Not quite a week off on the Greece-Macedonia/FYROM Name Dispute

People walk over the old Stone bridge in front of the monument of Ss. Cyril and Methodius Apostles to the Slavs in Skopje. EPA-EFE/GEORGI LICOVSKI

Greek Foreign Minister Kotzias expects a “major step” at the April 12 Ohrid meeting


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Greek Foreign Minister Nikos Kotzias spent much of the Greek Orthodox “Holy Week” briefing Greek political parties on the state of the Greece-Macedonia Name Dispute negotiations, surprisingly without generating massive headlines. In most cases, Kotzias met directly with the respective party leaders, except for the main opposition party New Democracy which made the level of contacts a political issue by placing conditions on the briefing.

Instead of New Democracy President Kyriakos Mitsotakis, Kotzias was offered a meeting with the party’s shadow Foreign Minister Giorgos Koumoutsakos. A minor sparring match ensued when Koumoutsakos noted the briefing served to intensify his party’s concern about the pace of the Name Dispute negotiations. A spokesperson for the Foreign Ministry noted that Koumoutsakos “did not express any reservations or concerns during the briefing, which lasted for more than two hours, and only made constructive comments.”

After his Kotzias briefing, the leader of the small Union of Centrists party, Vassilis Leventis, revealed to the press his reading of the briefing was that the deal was essentially done, with Skopje prepared to concede on almost everything if Athens accepts a compound name including Macedonia.

We learned a few details of a so-called Greek “Plan B,” mostly through leaks to the Greek media in connection with this week’s political leaders’ briefings. “Plan B” is basically an attempt to keep negotiations alive in case an agreement cannot be reached before the NATO Summit in July, or if the considerable list of Greek prerequisites for a final deal such as amendment of the Macedonian/FYROM constitution simply can’t be completed quickly, which to many observers already seems unlikely.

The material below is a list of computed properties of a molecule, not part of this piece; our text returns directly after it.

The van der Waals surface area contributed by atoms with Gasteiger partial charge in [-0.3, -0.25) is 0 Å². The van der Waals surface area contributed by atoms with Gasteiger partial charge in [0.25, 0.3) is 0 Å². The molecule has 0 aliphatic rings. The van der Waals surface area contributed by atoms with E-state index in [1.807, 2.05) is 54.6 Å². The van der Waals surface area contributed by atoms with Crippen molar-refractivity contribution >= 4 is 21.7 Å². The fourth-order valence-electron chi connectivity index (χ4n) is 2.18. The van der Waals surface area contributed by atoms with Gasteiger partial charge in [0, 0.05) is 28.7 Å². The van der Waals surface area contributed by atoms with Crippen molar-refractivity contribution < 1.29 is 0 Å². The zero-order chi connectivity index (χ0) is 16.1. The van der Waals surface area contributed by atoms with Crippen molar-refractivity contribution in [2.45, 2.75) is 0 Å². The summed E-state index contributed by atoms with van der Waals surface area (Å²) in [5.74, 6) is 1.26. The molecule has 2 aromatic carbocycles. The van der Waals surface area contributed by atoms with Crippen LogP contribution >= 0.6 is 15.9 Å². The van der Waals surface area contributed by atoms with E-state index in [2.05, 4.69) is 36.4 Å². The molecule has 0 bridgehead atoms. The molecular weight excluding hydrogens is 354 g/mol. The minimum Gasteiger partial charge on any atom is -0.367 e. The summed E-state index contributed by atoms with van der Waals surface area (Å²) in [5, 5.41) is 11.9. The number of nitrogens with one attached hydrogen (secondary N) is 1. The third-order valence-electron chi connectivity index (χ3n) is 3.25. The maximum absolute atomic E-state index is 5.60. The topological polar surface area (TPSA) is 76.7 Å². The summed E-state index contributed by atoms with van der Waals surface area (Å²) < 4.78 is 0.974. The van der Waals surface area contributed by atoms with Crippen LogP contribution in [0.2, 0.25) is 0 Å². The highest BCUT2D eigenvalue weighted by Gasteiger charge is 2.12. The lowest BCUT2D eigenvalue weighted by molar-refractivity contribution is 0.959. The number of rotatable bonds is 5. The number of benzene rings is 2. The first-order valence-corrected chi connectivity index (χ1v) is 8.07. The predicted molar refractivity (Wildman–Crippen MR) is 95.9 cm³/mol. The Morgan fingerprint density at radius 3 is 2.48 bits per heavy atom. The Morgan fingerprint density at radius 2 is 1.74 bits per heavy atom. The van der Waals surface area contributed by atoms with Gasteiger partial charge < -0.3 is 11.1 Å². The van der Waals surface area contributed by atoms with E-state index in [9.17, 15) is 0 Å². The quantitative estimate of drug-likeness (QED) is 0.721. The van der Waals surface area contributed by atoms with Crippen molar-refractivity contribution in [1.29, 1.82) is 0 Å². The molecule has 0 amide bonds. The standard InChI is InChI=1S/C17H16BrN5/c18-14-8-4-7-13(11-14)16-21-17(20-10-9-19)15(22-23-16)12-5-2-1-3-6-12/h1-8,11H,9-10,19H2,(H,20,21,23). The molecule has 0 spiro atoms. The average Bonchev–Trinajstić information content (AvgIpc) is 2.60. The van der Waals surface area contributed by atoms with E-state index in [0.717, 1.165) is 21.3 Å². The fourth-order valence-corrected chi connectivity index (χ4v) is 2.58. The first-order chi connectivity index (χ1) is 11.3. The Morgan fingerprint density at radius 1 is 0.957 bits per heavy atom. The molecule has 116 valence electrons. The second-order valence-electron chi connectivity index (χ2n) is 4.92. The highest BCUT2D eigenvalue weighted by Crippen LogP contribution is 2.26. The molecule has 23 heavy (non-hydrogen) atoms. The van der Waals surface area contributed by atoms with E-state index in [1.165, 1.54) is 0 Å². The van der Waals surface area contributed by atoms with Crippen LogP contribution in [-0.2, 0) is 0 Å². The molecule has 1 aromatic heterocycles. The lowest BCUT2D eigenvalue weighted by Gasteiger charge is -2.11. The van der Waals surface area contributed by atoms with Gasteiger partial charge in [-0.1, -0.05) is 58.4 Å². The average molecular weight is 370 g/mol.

The idea would be for both parties to present a joint declaration at the July NATO Summit that leaves the negotiations in a positive, continuing mode and avoids a complete meltdown if the spring talks drag on.

This “Plan B” concept also covers a major concern of the Greek side, which is that Athens might be pressed by outside parties to accept fewer points of agreement than it currently will agree to in view of the tight timeline some countries have been pointing to for the admission of Macedonia/FYROM to NATO later this year.

It also provides an escape valve of sorts in case Athens decides that with the Turkish diplomatic front requiring massive attention as well as a slowly re-emerging refugee crisis grabbing the headlines, the Name Dispute negotiations need to be put on a lower priority track, something most Greeks can easily accept.

At the Good Friday (for the non-Orthodox world) Vienna meeting March 30, Kotzias told the press that he was ready for a “major step” at the next meeting.

The next bilateral meeting in the Name Dispute negotiations will be held in the lakeside city of Ohrid, not far from the Macedonia/FYROM border with Albania. That session is set for April 12, in conjunction with a swing through the region planned by Kotzias.

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